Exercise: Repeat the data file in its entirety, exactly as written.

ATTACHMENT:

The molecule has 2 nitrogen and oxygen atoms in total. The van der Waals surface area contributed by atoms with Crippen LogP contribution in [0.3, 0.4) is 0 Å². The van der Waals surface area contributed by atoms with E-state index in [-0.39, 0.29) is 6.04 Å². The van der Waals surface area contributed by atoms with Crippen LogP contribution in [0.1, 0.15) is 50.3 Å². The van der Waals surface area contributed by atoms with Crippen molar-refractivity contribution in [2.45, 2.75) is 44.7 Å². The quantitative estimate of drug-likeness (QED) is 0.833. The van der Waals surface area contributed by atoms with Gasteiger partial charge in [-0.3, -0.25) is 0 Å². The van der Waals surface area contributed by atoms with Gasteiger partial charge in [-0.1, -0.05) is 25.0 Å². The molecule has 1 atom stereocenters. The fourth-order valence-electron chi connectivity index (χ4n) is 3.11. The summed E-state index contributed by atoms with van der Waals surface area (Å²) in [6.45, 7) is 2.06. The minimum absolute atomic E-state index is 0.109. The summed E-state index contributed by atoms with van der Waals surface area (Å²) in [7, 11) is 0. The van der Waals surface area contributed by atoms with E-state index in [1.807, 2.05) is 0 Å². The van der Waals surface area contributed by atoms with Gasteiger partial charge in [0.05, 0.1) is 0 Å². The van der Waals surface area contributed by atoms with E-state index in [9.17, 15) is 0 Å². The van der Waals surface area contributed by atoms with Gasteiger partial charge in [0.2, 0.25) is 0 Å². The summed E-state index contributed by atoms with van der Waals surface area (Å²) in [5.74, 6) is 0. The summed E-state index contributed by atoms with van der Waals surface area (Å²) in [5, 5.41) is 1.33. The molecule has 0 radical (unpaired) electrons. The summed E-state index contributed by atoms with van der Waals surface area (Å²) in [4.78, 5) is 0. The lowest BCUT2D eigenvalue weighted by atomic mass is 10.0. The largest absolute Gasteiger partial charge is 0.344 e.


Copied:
The molecule has 2 nitrogen and oxygen atoms in total. The van der Waals surface area contributed by atoms with Crippen LogP contribution in [0.3, 0.4) is 0 Å². The van der Waals surface area contributed by atoms with E-state index in [-0.39, 0.29) is 6.04 Å². The van der Waals surface area contributed by atoms with Crippen LogP contribution in [0.1, 0.15) is 50.3 Å². The van der Waals surface area contributed by atoms with Crippen molar-refractivity contribution in [2.45, 2.75) is 44.7 Å². The quantitative estimate of drug-likeness (QED) is 0.833. The van der Waals surface area contributed by atoms with Gasteiger partial charge in [-0.3, -0.25) is 0 Å². The van der Waals surface area contributed by atoms with Gasteiger partial charge in [-0.1, -0.05) is 25.0 Å². The molecule has 1 atom stereocenters. The fourth-order valence-electron chi connectivity index (χ4n) is 3.11. The summed E-state index contributed by atoms with van der Waals surface area (Å²) in [6.45, 7) is 2.06. The minimum absolute atomic E-state index is 0.109. The summed E-state index contributed by atoms with van der Waals surface area (Å²) in [7, 11) is 0. The van der Waals surface area contributed by atoms with E-state index in [1.807, 2.05) is 0 Å². The van der Waals surface area contributed by atoms with Gasteiger partial charge in [0.05, 0.1) is 0 Å². The van der Waals surface area contributed by atoms with E-state index in [9.17, 15) is 0 Å². The van der Waals surface area contributed by atoms with Gasteiger partial charge in [0.2, 0.25) is 0 Å². The summed E-state index contributed by atoms with van der Waals surface area (Å²) in [5.74, 6) is 0. The summed E-state index contributed by atoms with van der Waals surface area (Å²) in [5, 5.41) is 1.33. The molecule has 0 radical (unpaired) electrons. The summed E-state index contributed by atoms with van der Waals surface area (Å²) in [4.78, 5) is 0. The lowest BCUT2D eigenvalue weighted by atomic mass is 10.0. The largest absolute Gasteiger partial charge is 0.344 e.